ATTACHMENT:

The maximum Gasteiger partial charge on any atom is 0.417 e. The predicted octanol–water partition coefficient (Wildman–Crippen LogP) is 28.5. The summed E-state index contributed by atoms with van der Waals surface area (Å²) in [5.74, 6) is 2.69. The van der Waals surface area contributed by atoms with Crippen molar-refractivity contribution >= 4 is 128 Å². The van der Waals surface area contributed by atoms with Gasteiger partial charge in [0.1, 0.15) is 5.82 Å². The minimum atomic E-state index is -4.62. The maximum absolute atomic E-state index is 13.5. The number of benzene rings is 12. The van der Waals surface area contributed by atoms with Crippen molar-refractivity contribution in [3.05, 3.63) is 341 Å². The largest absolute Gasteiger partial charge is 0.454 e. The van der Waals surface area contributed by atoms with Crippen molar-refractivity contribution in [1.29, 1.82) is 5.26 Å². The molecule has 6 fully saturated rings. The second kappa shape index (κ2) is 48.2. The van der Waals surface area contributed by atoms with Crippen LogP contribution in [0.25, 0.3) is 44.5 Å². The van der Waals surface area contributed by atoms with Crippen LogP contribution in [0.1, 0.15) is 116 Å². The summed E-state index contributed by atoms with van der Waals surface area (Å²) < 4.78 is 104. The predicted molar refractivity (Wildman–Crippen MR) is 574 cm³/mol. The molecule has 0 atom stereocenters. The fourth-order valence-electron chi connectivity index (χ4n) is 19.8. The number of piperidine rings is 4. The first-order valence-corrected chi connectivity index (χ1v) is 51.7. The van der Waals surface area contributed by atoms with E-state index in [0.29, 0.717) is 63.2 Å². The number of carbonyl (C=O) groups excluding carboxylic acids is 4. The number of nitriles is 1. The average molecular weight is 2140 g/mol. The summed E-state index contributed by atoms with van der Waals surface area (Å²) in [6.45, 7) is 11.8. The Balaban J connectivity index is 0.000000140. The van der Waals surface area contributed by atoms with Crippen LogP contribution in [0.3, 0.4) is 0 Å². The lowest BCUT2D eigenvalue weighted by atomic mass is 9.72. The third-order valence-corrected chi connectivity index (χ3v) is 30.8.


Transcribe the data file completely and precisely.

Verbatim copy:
The maximum Gasteiger partial charge on any atom is 0.417 e. The predicted octanol–water partition coefficient (Wildman–Crippen LogP) is 28.5. The summed E-state index contributed by atoms with van der Waals surface area (Å²) in [5.74, 6) is 2.69. The van der Waals surface area contributed by atoms with Crippen molar-refractivity contribution >= 4 is 128 Å². The van der Waals surface area contributed by atoms with Gasteiger partial charge in [0.1, 0.15) is 5.82 Å². The minimum atomic E-state index is -4.62. The maximum absolute atomic E-state index is 13.5. The number of benzene rings is 12. The van der Waals surface area contributed by atoms with Crippen molar-refractivity contribution in [3.05, 3.63) is 341 Å². The largest absolute Gasteiger partial charge is 0.454 e. The van der Waals surface area contributed by atoms with Crippen molar-refractivity contribution in [1.29, 1.82) is 5.26 Å². The molecule has 6 fully saturated rings. The second kappa shape index (κ2) is 48.2. The van der Waals surface area contributed by atoms with Crippen LogP contribution in [0.25, 0.3) is 44.5 Å². The van der Waals surface area contributed by atoms with Crippen LogP contribution in [0.1, 0.15) is 116 Å². The summed E-state index contributed by atoms with van der Waals surface area (Å²) < 4.78 is 104. The predicted molar refractivity (Wildman–Crippen MR) is 574 cm³/mol. The molecule has 0 atom stereocenters. The fourth-order valence-electron chi connectivity index (χ4n) is 19.8. The number of piperidine rings is 4. The first-order valence-corrected chi connectivity index (χ1v) is 51.7. The van der Waals surface area contributed by atoms with E-state index in [0.29, 0.717) is 63.2 Å². The number of carbonyl (C=O) groups excluding carboxylic acids is 4. The number of nitriles is 1. The average molecular weight is 2140 g/mol. The summed E-state index contributed by atoms with van der Waals surface area (Å²) in [6.45, 7) is 11.8. The Balaban J connectivity index is 0.000000140. The van der Waals surface area contributed by atoms with Crippen LogP contribution in [0.3, 0.4) is 0 Å². The lowest BCUT2D eigenvalue weighted by atomic mass is 9.72. The third-order valence-corrected chi connectivity index (χ3v) is 30.8.